In light of the person centred theme this year, quick recap of the approach is very much needed. I am still struggling to see how being fully person centred could help clients’ with their dilemmas. Also, how would I communicate to clients what I’m doing is more than just ‘accepting’ them and letting them ‘facilitate the growth themselves’. When said out loud, it almost seems like all the responsibility is on the client. Would they like to hear that? Hm, needs some reframing.
I took some excerpts from an article (below) which I found particularly useful and perhaps will help me with gaining a better picture of counselling practice:
Italics are my comments
An Introduction to Person-Centred Counselling
The person-centred approach views the client as their own best authority on their own experience, and it views the client as being fully capable of fulfilling their own potential for growth. It recognizes, however, that achieving potential requires favourable conditions and that under adverse conditions, individuals may well not grow and develop in the ways that they otherwise could. In particular, when individuals are denied acceptance and positive regard from others — or when that positive regard is made conditional upon the individual behaving in particular ways — they may begin to lose touch with what their own experience means for them, and their innate tendency to grow in a direction consistent with that meaning may be stifled.
So it’s something about exploring the reasons behind the presenting issue without judgement – with positive regard
Psychological disturbance occurs when the individual’s ‘self-concept’ begins to clash with immediate personal experience — i.e., when the evidence of the individual’s own senses or the individual’s own judgement clashes with what the self-concept says ‘ought’ to be the case. Unfortunately, disturbance is apt to continue as long as the individual depends on the conditionally positive judgements of others for their sense of self-worth and as long as the individual relies on a self-concept designed in part to earn those positive judgements. Experiences which challenge the self-concept are apt to be distorted or even denied altogether in order to preserve it.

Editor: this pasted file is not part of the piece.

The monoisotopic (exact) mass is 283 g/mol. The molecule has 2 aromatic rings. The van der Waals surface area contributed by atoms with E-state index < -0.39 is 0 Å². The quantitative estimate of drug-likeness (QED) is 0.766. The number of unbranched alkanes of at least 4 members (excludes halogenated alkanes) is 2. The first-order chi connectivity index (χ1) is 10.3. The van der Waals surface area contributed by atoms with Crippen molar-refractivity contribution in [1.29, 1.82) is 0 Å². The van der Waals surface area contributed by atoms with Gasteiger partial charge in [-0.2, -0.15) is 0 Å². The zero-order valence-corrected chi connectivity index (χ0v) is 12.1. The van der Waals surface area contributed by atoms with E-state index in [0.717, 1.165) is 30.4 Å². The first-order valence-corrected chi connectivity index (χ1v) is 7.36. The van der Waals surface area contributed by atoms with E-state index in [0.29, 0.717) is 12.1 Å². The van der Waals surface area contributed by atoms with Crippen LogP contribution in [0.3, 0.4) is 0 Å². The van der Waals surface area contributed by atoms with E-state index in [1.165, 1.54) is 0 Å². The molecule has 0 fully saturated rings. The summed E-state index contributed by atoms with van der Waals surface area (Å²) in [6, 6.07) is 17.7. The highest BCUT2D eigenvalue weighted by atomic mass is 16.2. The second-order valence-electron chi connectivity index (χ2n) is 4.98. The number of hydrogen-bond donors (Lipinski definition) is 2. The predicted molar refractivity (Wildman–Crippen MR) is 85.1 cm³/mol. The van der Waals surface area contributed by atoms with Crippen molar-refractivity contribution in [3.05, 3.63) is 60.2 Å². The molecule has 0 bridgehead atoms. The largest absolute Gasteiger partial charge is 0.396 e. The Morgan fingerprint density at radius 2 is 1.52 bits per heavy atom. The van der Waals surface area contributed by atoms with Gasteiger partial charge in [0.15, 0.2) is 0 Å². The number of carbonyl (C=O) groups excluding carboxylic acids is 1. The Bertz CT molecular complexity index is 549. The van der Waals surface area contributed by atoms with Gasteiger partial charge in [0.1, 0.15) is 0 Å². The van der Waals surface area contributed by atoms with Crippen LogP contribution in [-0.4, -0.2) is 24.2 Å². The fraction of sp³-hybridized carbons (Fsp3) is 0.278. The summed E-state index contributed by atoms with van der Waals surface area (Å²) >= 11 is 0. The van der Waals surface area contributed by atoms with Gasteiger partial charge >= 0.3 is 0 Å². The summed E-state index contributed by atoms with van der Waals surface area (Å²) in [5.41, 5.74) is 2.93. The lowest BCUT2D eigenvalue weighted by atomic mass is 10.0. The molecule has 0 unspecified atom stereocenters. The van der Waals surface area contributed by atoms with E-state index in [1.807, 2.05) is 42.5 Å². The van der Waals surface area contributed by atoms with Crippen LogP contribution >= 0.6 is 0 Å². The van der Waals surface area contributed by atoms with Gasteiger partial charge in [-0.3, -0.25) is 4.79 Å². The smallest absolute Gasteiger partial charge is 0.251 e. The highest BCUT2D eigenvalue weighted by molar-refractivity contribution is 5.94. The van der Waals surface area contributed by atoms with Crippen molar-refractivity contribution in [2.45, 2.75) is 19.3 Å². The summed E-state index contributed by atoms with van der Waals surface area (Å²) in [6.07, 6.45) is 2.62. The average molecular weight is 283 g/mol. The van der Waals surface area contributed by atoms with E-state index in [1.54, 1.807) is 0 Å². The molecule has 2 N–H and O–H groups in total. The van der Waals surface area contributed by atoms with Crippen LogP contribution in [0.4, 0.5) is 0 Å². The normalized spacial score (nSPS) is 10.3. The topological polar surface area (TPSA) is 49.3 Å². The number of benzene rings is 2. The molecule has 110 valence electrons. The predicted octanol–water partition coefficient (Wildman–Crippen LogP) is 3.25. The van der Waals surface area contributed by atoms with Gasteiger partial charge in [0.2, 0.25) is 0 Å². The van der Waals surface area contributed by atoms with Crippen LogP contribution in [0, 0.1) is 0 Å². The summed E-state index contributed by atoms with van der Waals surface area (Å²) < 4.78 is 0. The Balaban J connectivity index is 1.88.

Therapeutic Approach of Person-Centred Counselling
- Unconditional positive regard
- Empathic understanding
These three core conditions provide a climate conducive to growth and therapeutic change. They contrast starkly with those conditions believed to be responsible for psychological disturbance.
Interpreting it as such means that as therapists we are looking at the positive regards/ negative regards that were offered to the client. Also, we are to offer the clients positive regard in not imposing rules on their behaviour (contradictory in a way, for instance, what if a client turns up very drunk etc).
Empathic understanding: We had a practice session during teachings, I couldn’t get to an empathic understanding of the other person’s story. It’s quite difficult to grasp the layers of meanings and feelings from an account especially when done in 5 minutes. When the counsellor perceives what the world is like from the client’s point of view, it demonstrates not only that that view has value, but also that the client is being accepted.
Congruence: The counsellor is authentic and genuine. The counsellor does not present an aloof professional facade, but is present and transparent to the client. There is no air of authority or hidden knowledge, and the client does not have to speculate about what the counsellor is ‘really like’. How much congruence is appropriate? Would the client be put off by too much self-disclosure? I am in favour of bringing the feelings evoked in me by the client into the room to be explored, but I have also seen instances where it clients don’t want to know what’s going on in the therapist.